I’m not much of a TV watcher, so I never know whether my mind-blowing TV “discoveries” are authentic discoveries, or old hat that everyone has known about for years. But I stumbled on a find yesterday that sort of did blow my mind, so forgive me if I’m bringing the TV equivalent of coals to Newcastle, but here it is.
Turns out that back in 2017, AC/DC’s lead singer, Brian Johnson, did a series of interviews with some of the greats of classic rock for a TV station in Britain. The series was called “Brian Johnson’s A Life on the Road,” and after two seasons on British TV, the series made it across the pond last summer to AXS TV. It now seems to have escaped from TV to the Internet, which is where I managed to encounter it. Here’s the link to the YouTube channel where you can find a bunch of episodes.
It rocks. Check out the lineup (not sure how complete it is):
- Sting (The Police)
- Robert Plant (Led Zeppelin)
- Roger Daltrey (The Who)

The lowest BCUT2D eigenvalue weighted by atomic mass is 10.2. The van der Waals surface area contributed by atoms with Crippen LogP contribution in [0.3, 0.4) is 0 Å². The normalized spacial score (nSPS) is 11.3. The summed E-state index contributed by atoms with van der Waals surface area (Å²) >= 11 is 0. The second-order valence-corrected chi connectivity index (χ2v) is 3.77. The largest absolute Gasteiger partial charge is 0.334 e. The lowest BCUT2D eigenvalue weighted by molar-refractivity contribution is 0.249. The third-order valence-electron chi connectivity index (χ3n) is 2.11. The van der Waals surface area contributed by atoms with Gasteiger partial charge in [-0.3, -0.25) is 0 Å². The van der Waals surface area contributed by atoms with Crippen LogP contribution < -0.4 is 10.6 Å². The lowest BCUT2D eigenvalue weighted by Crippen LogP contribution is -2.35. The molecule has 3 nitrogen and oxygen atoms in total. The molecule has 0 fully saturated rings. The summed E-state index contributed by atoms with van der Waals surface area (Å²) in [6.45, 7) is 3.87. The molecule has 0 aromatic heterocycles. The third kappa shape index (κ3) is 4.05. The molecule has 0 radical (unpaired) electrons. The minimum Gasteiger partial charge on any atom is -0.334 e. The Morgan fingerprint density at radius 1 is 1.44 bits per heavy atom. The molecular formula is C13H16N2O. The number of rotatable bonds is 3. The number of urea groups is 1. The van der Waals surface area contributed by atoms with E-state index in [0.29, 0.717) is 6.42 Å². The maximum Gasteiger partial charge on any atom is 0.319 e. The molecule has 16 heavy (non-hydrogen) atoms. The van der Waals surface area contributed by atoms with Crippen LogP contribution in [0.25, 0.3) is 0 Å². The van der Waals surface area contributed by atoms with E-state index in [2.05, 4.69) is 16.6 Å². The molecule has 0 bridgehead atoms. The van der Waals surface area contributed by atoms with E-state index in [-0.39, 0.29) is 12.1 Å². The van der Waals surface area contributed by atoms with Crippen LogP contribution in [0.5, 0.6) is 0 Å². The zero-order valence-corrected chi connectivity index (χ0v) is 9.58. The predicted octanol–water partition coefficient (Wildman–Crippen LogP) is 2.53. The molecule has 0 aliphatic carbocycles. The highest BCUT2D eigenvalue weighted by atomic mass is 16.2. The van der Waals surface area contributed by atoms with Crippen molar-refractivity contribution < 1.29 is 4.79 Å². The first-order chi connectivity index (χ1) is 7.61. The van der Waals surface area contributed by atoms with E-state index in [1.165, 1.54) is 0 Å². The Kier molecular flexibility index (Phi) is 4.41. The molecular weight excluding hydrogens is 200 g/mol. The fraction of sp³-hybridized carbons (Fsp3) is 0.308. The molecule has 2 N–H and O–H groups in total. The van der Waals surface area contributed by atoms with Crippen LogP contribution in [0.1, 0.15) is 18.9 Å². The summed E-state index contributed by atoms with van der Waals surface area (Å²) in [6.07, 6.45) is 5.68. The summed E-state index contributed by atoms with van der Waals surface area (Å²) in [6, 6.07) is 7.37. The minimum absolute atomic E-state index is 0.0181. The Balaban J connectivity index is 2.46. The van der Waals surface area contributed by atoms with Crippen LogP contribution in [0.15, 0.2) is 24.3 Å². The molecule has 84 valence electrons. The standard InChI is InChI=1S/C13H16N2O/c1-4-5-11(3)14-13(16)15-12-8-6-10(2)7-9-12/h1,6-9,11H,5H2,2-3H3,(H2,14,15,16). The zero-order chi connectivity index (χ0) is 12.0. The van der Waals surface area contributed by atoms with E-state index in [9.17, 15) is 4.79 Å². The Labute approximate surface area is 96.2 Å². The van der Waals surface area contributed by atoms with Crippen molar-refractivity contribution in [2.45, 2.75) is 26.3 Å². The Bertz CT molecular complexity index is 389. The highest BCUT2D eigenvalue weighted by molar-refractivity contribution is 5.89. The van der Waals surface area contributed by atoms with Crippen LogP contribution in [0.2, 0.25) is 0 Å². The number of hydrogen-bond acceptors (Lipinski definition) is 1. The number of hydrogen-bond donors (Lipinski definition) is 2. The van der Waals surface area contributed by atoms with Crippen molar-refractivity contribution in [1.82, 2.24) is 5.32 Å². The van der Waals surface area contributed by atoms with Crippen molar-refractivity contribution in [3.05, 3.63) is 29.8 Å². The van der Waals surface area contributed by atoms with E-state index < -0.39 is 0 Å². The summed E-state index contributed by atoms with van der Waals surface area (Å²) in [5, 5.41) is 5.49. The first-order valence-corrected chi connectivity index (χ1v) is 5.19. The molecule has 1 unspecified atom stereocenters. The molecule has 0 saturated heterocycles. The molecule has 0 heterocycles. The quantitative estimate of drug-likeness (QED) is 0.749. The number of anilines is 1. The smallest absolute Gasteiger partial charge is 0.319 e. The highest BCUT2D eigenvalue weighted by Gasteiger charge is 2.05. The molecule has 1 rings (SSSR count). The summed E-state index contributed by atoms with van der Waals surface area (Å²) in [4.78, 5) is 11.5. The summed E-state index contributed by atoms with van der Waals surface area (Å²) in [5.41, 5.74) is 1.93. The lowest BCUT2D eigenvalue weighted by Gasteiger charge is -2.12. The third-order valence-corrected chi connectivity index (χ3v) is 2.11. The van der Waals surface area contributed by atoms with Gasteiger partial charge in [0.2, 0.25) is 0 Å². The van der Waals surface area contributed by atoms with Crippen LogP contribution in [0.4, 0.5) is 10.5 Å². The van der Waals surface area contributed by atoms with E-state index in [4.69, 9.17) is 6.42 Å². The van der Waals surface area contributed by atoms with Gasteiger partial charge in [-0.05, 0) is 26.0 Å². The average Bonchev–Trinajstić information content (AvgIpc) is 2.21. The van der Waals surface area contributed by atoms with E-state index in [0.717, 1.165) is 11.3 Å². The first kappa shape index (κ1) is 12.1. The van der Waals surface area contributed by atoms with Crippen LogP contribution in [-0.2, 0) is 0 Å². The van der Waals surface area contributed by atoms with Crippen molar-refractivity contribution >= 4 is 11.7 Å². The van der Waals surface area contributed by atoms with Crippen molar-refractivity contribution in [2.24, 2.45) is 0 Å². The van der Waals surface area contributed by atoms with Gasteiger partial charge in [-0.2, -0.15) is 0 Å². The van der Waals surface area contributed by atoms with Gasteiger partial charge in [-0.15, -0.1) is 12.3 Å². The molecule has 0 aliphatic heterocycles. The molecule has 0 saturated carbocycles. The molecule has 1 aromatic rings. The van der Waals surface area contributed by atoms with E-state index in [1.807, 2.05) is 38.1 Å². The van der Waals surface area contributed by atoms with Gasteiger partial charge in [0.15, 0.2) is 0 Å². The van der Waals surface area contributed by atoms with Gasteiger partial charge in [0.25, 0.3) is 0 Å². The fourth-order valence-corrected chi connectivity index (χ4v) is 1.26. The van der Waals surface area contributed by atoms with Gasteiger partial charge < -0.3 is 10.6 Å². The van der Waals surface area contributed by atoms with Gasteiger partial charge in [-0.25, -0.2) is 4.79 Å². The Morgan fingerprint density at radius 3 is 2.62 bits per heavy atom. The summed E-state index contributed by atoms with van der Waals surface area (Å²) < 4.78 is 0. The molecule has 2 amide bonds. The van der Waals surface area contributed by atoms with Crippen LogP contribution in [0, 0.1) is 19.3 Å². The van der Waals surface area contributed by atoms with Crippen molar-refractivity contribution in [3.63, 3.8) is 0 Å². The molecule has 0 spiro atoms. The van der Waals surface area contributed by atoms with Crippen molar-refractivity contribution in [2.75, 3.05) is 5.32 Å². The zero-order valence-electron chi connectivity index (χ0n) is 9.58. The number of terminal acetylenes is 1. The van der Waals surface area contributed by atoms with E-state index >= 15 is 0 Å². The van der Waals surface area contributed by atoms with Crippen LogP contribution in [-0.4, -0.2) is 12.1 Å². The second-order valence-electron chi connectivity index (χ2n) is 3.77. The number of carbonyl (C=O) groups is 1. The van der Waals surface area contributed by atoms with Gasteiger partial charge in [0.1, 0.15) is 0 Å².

- Joe Elliott (Def Leppard)
- Lars Ulrich (Metallica)
- Nick Mason (Pink Floyd)
- Billy Joel
- Joe Walsh (The Eagles)
- Dolly Parton
- Paul Rodgers (Bad Company)
- Mick Fleetwood (Fleetwood Mac)
- Mark Knopfler (Dire Straits)
I’ve so far managed to see all of the Billy Joel episode, and parts of the ones for Sting, Robert Plant, and Lars Ulrich. Johnson, who’s a bit of a history buff,* is a great interviewer who’s done his homework: he knows his interview subjects, knows their music, and knows the historical and sociological context surrounding their work. Even die-hard fans will get something out of Johnson’s avuncular Geordie routine with their favorite artists.
I can’t quibble with any of the selections, but what makes its way onto a list like this inevitably leaves you wishing for what didn’t. It is, one has to admit, a rather white- male-heavy list that might have been improved by the addition of some women: Debbie Harry, Pat Benatar, Melissa Etheridge, and Joan Jett come to mind. And though I’m not about to blame Johnson for his failure to conjure the dead, I couldn’t help fantasizing about possible-world interviews with Neil Peart, B.B. King, Lemmy, and…Bon Scott! I’m inclined to think that Ozzy might have been fun, too (not to imply that he’s dead). Then again, Ozzy interviews might have been expensive: between Johnson’s Newcastle brogue and Ozzy’s drug-addled ramblings, you’d probably need a team of translators to write the subtitles.
Anyway, take a look and a listen. I can’t think of a true classic rock fan who’d be disappointed.